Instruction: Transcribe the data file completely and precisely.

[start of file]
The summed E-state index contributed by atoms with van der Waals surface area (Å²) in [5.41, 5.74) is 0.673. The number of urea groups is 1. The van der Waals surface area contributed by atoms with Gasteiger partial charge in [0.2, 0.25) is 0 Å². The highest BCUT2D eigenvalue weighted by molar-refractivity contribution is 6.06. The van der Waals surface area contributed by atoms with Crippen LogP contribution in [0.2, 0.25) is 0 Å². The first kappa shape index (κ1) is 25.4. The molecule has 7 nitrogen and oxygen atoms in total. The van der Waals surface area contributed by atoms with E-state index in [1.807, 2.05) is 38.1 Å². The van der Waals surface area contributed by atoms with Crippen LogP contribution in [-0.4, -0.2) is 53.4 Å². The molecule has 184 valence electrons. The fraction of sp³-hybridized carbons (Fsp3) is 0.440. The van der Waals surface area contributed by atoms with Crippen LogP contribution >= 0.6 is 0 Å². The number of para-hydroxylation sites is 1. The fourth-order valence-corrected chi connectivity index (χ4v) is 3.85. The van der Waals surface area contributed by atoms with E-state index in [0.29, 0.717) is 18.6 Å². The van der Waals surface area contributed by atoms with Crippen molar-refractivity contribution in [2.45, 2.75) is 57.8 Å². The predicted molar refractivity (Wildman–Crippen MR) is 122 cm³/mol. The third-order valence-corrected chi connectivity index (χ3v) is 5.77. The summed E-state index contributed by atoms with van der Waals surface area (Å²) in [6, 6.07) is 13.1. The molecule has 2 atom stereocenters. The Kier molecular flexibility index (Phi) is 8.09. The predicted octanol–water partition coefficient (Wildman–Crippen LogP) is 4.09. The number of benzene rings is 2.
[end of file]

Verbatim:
The summed E-state index contributed by atoms with van der Waals surface area (Å²) in [5.41, 5.74) is 0.673. The number of urea groups is 1. The van der Waals surface area contributed by atoms with Gasteiger partial charge in [0.2, 0.25) is 0 Å². The highest BCUT2D eigenvalue weighted by molar-refractivity contribution is 6.06. The van der Waals surface area contributed by atoms with Crippen LogP contribution in [0.2, 0.25) is 0 Å². The first kappa shape index (κ1) is 25.4. The molecule has 7 nitrogen and oxygen atoms in total. The van der Waals surface area contributed by atoms with E-state index in [1.807, 2.05) is 38.1 Å². The van der Waals surface area contributed by atoms with Crippen LogP contribution in [-0.4, -0.2) is 53.4 Å². The molecule has 184 valence electrons. The fraction of sp³-hybridized carbons (Fsp3) is 0.440. The van der Waals surface area contributed by atoms with Crippen LogP contribution >= 0.6 is 0 Å². The number of para-hydroxylation sites is 1. The fourth-order valence-corrected chi connectivity index (χ4v) is 3.85. The van der Waals surface area contributed by atoms with E-state index in [0.29, 0.717) is 18.6 Å². The van der Waals surface area contributed by atoms with Crippen molar-refractivity contribution in [2.45, 2.75) is 57.8 Å². The predicted molar refractivity (Wildman–Crippen MR) is 122 cm³/mol. The third-order valence-corrected chi connectivity index (χ3v) is 5.77. The summed E-state index contributed by atoms with van der Waals surface area (Å²) in [6, 6.07) is 13.1. The molecule has 2 atom stereocenters. The Kier molecular flexibility index (Phi) is 8.09. The predicted octanol–water partition coefficient (Wildman–Crippen LogP) is 4.09. The number of benzene rings is 2.